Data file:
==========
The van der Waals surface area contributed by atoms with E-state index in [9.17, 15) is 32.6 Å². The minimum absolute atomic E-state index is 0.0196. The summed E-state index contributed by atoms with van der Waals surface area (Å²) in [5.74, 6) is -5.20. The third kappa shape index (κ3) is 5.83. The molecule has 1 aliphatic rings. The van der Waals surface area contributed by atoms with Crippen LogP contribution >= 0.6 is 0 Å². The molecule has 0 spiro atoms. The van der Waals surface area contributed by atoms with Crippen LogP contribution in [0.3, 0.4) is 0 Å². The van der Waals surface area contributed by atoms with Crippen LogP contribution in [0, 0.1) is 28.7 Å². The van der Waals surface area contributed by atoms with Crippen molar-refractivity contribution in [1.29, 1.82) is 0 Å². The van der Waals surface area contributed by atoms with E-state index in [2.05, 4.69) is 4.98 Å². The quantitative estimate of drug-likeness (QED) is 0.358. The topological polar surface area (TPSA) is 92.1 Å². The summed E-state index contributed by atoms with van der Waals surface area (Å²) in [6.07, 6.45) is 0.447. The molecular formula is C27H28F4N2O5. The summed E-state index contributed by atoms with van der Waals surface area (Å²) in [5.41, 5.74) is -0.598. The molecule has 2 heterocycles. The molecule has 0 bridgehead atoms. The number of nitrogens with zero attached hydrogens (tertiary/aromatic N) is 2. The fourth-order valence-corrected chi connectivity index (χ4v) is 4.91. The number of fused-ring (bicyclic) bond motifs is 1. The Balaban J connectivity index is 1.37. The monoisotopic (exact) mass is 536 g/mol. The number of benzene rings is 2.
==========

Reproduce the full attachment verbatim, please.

The van der Waals surface area contributed by atoms with E-state index in [9.17, 15) is 32.6 Å². The minimum absolute atomic E-state index is 0.0196. The summed E-state index contributed by atoms with van der Waals surface area (Å²) in [5.74, 6) is -5.20. The third kappa shape index (κ3) is 5.83. The molecule has 1 aliphatic rings. The van der Waals surface area contributed by atoms with Crippen LogP contribution >= 0.6 is 0 Å². The molecule has 0 spiro atoms. The van der Waals surface area contributed by atoms with Crippen LogP contribution in [0.3, 0.4) is 0 Å². The van der Waals surface area contributed by atoms with Crippen LogP contribution in [0, 0.1) is 28.7 Å². The van der Waals surface area contributed by atoms with Crippen molar-refractivity contribution in [1.29, 1.82) is 0 Å². The van der Waals surface area contributed by atoms with E-state index in [2.05, 4.69) is 4.98 Å². The quantitative estimate of drug-likeness (QED) is 0.358. The topological polar surface area (TPSA) is 92.1 Å². The summed E-state index contributed by atoms with van der Waals surface area (Å²) in [6.07, 6.45) is 0.447. The molecular formula is C27H28F4N2O5. The summed E-state index contributed by atoms with van der Waals surface area (Å²) in [5.41, 5.74) is -0.598. The molecule has 2 heterocycles. The molecule has 0 bridgehead atoms. The number of nitrogens with zero attached hydrogens (tertiary/aromatic N) is 2. The fourth-order valence-corrected chi connectivity index (χ4v) is 4.91. The number of fused-ring (bicyclic) bond motifs is 1. The Balaban J connectivity index is 1.37. The monoisotopic (exact) mass is 536 g/mol. The number of benzene rings is 2.